Saturday, June 25, 2011

Lick Observatory

Since we’re well over the idea of big driving days, we let Kristy & Joel head off north towards Napa Valley. Our route towards Yosemite was much more direct. I’d spied a solitary road in the atlas that headed east from San Jose. It looked much better than sitting on the freeway so we headed up into the hills. Another great twisty road that just climbed & climbed, we eventually made it to Mt Hamilton & California University’s Lick Observatory. This was another one of those great discoveries on the side of the road we were traveling.

At the bequest of the man whose name the observatory bears (too rich, wanted something by which the world would remember him by), the best telescope in the world was built. He died before it was completed in 1888 – with a 36 inch lens, it was the largest refracting telescope in the world at the time & is still number three. It was handed over to California University upon completion & they have many more telescopes built up there.
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There is also a 120 inch reflecting telescope built in the sixties – the lens took four years to bring up to standard by grinding & polishing. Leaving the boffins behind (actually I don’t think there were many there – most of the viewing is done remotely now) it was another fifty miles of driving down the twisty roads through trees that slowly gave way to ranches & then to grass covered hills - all very scenic.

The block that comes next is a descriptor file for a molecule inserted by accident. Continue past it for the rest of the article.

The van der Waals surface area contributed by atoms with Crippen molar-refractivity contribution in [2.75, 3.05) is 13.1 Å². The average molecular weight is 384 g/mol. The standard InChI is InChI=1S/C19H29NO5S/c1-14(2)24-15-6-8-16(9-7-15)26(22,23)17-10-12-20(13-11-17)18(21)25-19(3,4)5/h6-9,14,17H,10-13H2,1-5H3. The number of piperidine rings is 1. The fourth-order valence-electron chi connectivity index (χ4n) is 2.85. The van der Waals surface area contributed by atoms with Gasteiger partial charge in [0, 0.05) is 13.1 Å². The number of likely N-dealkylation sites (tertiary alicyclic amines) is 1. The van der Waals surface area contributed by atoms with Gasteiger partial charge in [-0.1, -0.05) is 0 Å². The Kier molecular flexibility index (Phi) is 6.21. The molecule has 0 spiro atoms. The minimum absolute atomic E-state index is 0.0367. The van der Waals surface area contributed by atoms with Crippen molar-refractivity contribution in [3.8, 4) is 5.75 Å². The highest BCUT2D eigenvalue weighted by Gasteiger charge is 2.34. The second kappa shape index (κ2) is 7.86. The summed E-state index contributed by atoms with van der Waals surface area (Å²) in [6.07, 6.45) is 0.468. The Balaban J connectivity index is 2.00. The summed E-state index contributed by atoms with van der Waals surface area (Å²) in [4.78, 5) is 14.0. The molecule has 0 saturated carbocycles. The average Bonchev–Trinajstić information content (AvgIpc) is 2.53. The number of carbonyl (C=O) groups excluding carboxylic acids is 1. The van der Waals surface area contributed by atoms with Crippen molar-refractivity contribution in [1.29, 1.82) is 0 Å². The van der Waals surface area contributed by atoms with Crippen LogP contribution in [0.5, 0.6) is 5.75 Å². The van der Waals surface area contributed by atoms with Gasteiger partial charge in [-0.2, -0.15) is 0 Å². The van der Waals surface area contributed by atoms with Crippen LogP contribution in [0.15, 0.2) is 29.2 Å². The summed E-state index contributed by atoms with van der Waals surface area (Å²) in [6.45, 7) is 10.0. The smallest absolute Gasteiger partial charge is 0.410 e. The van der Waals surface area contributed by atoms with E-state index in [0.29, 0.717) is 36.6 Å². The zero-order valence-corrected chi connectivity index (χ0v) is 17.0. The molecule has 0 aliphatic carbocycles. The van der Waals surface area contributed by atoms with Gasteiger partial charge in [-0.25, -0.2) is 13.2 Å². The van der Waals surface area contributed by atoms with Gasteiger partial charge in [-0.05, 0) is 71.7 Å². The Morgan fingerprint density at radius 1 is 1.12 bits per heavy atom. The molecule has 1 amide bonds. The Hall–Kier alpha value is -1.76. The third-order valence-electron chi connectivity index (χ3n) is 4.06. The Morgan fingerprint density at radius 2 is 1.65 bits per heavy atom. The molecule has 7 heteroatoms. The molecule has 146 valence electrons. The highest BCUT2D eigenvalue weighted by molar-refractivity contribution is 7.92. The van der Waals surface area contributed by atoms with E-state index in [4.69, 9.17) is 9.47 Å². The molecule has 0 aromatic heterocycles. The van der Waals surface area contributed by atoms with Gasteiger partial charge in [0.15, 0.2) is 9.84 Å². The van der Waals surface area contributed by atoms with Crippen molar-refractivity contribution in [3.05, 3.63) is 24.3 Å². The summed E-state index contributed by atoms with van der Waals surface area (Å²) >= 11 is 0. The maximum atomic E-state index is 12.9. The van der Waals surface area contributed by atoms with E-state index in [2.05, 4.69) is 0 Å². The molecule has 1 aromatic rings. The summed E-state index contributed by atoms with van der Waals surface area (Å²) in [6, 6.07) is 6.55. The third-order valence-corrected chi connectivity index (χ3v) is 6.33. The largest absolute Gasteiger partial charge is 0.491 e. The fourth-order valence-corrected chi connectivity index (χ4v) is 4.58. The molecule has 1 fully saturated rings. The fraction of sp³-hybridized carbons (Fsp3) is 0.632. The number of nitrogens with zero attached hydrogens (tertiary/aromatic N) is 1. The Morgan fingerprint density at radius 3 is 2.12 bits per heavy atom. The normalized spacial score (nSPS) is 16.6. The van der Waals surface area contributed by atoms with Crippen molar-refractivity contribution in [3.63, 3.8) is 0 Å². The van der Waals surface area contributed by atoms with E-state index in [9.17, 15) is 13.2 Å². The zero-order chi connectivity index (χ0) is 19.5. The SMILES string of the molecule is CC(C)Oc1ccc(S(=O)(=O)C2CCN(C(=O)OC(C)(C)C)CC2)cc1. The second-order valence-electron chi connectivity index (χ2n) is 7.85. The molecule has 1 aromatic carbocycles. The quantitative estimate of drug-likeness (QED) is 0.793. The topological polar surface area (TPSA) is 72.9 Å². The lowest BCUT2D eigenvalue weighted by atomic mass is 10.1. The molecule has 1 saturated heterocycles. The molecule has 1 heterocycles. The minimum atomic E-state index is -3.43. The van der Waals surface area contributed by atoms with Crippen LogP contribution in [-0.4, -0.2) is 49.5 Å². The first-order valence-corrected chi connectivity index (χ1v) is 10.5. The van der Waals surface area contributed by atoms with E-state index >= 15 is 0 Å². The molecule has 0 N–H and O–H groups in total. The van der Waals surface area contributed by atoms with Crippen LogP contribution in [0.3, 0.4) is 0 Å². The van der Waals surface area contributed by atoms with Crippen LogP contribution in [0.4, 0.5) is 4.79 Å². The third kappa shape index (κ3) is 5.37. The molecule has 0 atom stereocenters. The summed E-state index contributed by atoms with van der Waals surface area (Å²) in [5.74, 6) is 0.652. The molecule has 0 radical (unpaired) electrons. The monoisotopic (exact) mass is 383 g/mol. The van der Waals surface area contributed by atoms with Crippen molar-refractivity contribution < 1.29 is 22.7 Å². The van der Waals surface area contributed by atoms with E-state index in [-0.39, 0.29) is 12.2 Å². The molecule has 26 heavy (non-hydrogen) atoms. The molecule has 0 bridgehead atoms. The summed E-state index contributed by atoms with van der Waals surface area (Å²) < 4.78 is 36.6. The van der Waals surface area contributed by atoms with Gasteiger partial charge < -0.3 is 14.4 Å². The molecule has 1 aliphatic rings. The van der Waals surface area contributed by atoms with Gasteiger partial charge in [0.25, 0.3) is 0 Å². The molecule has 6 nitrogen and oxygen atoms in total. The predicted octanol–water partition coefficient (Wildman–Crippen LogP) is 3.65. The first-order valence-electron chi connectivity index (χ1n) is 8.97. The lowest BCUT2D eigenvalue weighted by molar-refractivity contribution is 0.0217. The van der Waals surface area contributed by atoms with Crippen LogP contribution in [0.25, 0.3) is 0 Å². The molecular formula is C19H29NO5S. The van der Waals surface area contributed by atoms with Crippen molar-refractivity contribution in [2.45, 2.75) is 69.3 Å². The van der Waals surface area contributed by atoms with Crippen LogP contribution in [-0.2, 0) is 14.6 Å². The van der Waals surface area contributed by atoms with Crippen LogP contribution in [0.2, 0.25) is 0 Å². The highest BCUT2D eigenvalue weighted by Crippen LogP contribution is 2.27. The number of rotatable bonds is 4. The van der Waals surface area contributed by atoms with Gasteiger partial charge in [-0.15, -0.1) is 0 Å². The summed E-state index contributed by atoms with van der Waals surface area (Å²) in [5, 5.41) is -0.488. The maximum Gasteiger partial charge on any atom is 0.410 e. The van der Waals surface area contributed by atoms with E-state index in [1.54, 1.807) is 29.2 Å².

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As soon as we crossed under I-5 we were on the valley floor (a very wide one) & into intensive agriculture & horticulture land. It also got stinking hot – probably the first time this trip that the temperature for us has gone through 40ºC & 100ºF (we’ve been very fortunate). We had a couple of nights booked in Merced, as it far enough away from Yosemite to be well-priced & not booked out, but not too far away to prohibit a day trip there.

For the second half of the day’s driving I’d begun to feel the effects of a tank of nasty gas on the engine. Under-powered & stuttering, it was a little weird driving – but it turned even stranger the following day. Short of gas the previous day I’d somehow ended up at a gas station that only had 87-octane (yes, they sell such rubbish on this continent) – this must have been particularly bad, as I haven’t had a problem before. Back on my preferred 91 (the highest grade you can usually find), the car is back to normal. While I’m writing about boring car things: I’m not sure when it happened, but sometime before we reached San Diego I noticed that there are hardly any pick-ups or minivans on the roads here. Maybe it’s been a gradual decline since leaving Alberta, or maybe there was a step-change around Colorado or Arizona – but there’s many more cars & small SUVs around here. Gas is a little more expensive in California (particularly in the cities), but not exceptionally so.

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